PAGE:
Benjamin wrote that unlike the theatre-actor, in which a performer is required to act out a whole scene and story, the film-actor is fragmented into shots that are often shot non-chronologically. Real individuals are far from the perfected whole person on the stage; rather, similar to the film-actor, our life is comprised of pieces and put together by those viewing us. Thus the camera, used in these three films as a kind of therapist whom enables us to speak freely with the self-reflexivity to contemplate the words and sentences we utter, demonstrates that being filmed is a positive experience. These films suggest that the camera-therapist functions in three specific ways: it allows the performer(s) to act out several identities or problems at once, in sequence or out of sequence; to assemble personal test performances; and discover the senses in which performance is a part of everyday life. To help us live with our symptoms, cope with our problems, fix our broken relationships, or call up pleasures from our childhood, such things we must perform – and the camera helps to turn us back on ourselves and confront whatever confessions we reveal.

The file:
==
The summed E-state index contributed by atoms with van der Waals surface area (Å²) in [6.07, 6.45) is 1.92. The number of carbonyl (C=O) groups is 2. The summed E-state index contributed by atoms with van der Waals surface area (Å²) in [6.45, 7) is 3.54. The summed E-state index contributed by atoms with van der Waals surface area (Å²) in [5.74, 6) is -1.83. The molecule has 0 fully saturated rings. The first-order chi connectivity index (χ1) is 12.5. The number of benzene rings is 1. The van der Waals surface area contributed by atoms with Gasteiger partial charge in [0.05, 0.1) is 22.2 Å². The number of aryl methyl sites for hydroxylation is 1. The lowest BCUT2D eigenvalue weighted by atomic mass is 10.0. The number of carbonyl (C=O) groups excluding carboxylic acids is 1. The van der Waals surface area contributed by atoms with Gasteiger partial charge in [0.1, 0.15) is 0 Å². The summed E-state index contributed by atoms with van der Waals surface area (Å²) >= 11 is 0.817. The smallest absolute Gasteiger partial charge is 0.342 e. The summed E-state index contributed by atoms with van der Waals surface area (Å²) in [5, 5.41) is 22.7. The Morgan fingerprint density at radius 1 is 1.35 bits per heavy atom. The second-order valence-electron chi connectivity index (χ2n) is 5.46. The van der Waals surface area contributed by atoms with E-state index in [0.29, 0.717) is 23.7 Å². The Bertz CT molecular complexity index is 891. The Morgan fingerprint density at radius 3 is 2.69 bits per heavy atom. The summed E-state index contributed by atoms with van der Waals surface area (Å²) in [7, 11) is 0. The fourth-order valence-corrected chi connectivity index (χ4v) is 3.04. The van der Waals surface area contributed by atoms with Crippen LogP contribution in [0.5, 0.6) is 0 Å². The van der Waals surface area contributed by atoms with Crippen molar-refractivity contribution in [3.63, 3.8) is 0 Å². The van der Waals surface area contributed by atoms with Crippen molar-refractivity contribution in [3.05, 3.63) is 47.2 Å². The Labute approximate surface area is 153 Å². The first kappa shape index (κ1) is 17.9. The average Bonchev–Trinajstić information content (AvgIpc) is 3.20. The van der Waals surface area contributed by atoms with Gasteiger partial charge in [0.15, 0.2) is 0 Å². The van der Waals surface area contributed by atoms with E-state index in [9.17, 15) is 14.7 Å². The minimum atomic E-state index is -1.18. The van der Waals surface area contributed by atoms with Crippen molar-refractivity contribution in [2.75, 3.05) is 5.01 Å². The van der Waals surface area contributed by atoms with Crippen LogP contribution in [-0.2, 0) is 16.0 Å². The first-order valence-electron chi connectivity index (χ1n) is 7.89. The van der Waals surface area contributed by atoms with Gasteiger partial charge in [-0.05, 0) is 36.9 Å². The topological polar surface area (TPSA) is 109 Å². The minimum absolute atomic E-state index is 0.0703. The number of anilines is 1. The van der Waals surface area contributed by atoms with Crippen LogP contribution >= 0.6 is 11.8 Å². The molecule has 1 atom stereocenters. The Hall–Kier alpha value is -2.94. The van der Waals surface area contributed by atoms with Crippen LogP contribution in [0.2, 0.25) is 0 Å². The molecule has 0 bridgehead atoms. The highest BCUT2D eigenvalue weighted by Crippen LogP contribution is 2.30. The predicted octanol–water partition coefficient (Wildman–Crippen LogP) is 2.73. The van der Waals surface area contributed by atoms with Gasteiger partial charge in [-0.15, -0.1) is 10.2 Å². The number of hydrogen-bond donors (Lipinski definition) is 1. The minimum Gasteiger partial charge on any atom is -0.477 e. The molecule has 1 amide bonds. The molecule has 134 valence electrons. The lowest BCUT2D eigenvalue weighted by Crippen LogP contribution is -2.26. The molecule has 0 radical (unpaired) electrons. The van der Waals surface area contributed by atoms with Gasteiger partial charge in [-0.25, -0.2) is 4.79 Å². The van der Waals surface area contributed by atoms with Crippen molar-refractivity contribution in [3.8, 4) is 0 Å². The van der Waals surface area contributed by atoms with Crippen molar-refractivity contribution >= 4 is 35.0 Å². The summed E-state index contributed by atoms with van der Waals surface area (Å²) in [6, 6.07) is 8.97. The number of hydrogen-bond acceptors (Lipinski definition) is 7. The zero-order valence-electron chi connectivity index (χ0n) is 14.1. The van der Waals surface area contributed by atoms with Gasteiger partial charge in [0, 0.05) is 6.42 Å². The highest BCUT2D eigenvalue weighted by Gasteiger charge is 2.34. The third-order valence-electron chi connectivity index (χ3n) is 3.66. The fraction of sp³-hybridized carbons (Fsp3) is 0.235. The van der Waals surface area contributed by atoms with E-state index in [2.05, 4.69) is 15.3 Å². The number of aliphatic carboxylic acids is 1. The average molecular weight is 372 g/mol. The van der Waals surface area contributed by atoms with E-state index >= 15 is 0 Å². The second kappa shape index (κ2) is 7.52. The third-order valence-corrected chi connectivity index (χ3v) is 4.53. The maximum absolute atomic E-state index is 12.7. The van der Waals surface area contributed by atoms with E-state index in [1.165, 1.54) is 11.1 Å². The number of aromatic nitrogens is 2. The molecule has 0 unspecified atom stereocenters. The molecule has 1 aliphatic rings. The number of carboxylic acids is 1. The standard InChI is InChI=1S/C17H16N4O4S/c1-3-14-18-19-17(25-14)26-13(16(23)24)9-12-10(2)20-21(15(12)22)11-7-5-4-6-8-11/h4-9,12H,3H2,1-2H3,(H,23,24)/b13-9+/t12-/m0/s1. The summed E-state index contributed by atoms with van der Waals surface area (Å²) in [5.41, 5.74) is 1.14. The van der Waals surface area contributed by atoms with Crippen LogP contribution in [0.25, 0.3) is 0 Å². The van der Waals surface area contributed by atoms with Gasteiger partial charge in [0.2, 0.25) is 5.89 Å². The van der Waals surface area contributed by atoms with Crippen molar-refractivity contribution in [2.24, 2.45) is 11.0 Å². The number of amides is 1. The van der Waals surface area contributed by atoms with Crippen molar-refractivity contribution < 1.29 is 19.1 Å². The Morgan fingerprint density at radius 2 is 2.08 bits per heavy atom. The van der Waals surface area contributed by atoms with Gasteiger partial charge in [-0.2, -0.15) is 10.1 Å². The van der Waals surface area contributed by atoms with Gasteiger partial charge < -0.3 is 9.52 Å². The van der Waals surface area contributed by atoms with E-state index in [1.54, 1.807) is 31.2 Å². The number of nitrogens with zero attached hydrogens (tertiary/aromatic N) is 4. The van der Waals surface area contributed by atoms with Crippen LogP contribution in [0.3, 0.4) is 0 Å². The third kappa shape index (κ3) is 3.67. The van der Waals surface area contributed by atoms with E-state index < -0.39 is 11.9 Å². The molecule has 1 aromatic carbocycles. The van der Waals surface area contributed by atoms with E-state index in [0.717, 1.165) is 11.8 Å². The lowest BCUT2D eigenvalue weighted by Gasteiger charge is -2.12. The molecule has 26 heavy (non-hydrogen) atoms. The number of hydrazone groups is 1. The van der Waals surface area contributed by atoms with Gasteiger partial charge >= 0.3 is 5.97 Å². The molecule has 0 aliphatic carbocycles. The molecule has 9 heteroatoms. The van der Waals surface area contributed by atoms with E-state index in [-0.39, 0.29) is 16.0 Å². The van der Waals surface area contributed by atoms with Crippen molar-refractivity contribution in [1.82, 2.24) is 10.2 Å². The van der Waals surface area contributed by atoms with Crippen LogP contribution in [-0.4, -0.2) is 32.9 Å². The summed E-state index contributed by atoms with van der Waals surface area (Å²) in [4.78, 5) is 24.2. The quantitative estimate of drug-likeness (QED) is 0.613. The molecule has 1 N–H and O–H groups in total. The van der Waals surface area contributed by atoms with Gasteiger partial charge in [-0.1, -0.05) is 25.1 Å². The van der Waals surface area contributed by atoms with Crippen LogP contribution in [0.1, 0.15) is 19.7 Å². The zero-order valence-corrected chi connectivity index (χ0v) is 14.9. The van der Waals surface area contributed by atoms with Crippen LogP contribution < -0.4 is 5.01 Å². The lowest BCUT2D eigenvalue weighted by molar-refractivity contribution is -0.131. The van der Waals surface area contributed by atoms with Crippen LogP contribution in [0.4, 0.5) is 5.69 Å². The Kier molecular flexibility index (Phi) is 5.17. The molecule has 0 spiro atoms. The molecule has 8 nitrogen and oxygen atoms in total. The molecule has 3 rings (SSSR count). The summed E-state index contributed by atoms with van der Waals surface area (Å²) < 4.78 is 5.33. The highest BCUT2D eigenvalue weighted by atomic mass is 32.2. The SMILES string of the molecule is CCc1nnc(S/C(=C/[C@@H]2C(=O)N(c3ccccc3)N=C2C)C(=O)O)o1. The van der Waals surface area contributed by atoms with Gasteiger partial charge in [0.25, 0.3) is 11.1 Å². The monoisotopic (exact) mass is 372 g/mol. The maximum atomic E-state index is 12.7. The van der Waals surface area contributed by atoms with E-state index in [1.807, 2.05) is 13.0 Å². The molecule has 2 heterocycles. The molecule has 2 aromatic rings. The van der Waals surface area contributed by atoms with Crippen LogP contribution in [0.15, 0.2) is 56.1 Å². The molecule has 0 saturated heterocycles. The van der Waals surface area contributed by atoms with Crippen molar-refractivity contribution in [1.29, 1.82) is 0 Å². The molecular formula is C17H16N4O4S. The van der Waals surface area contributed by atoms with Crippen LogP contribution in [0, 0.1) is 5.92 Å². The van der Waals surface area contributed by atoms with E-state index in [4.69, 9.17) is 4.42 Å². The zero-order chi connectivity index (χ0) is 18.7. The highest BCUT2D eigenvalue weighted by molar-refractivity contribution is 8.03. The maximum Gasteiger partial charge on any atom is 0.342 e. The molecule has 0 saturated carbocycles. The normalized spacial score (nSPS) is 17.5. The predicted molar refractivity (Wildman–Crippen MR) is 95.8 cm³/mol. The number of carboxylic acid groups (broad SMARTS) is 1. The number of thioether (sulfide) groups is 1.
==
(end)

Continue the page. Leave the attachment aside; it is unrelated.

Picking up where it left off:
Video: Stags, Sexploitation, and Hard Core

The link to the above video is a teaser for an exhibition I am curating on pornography up to 1972.

Thursday, August 28th – Saturday, August 30th, 12pm-6pm

Artspace, 378 Aylmer Street North, Peterborough, ON